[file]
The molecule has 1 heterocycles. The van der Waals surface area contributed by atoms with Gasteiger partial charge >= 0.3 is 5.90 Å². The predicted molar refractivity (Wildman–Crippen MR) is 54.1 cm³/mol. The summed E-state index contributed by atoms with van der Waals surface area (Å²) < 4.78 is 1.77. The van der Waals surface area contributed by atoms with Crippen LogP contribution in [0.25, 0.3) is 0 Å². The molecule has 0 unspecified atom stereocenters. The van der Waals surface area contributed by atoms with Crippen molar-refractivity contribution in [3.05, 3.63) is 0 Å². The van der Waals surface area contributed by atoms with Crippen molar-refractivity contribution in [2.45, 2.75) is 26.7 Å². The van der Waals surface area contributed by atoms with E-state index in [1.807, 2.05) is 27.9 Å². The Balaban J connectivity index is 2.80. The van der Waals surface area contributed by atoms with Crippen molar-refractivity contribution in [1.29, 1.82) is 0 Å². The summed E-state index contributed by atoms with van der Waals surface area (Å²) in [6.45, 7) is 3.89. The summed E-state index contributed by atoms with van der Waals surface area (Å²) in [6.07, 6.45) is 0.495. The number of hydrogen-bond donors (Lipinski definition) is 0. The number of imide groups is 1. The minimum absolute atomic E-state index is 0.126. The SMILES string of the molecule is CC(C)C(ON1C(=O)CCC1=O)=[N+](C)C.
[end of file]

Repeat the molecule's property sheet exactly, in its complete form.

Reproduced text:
The molecule has 1 heterocycles. The van der Waals surface area contributed by atoms with Gasteiger partial charge >= 0.3 is 5.90 Å². The predicted molar refractivity (Wildman–Crippen MR) is 54.1 cm³/mol. The summed E-state index contributed by atoms with van der Waals surface area (Å²) < 4.78 is 1.77. The van der Waals surface area contributed by atoms with Crippen LogP contribution in [0.25, 0.3) is 0 Å². The molecule has 0 unspecified atom stereocenters. The van der Waals surface area contributed by atoms with Crippen molar-refractivity contribution in [3.05, 3.63) is 0 Å². The van der Waals surface area contributed by atoms with Crippen molar-refractivity contribution in [2.45, 2.75) is 26.7 Å². The van der Waals surface area contributed by atoms with E-state index in [1.807, 2.05) is 27.9 Å². The Balaban J connectivity index is 2.80. The van der Waals surface area contributed by atoms with Crippen molar-refractivity contribution in [1.29, 1.82) is 0 Å². The summed E-state index contributed by atoms with van der Waals surface area (Å²) in [6.45, 7) is 3.89. The summed E-state index contributed by atoms with van der Waals surface area (Å²) in [6.07, 6.45) is 0.495. The number of hydrogen-bond donors (Lipinski definition) is 0. The number of imide groups is 1. The minimum absolute atomic E-state index is 0.126. The SMILES string of the molecule is CC(C)C(ON1C(=O)CCC1=O)=[N+](C)C.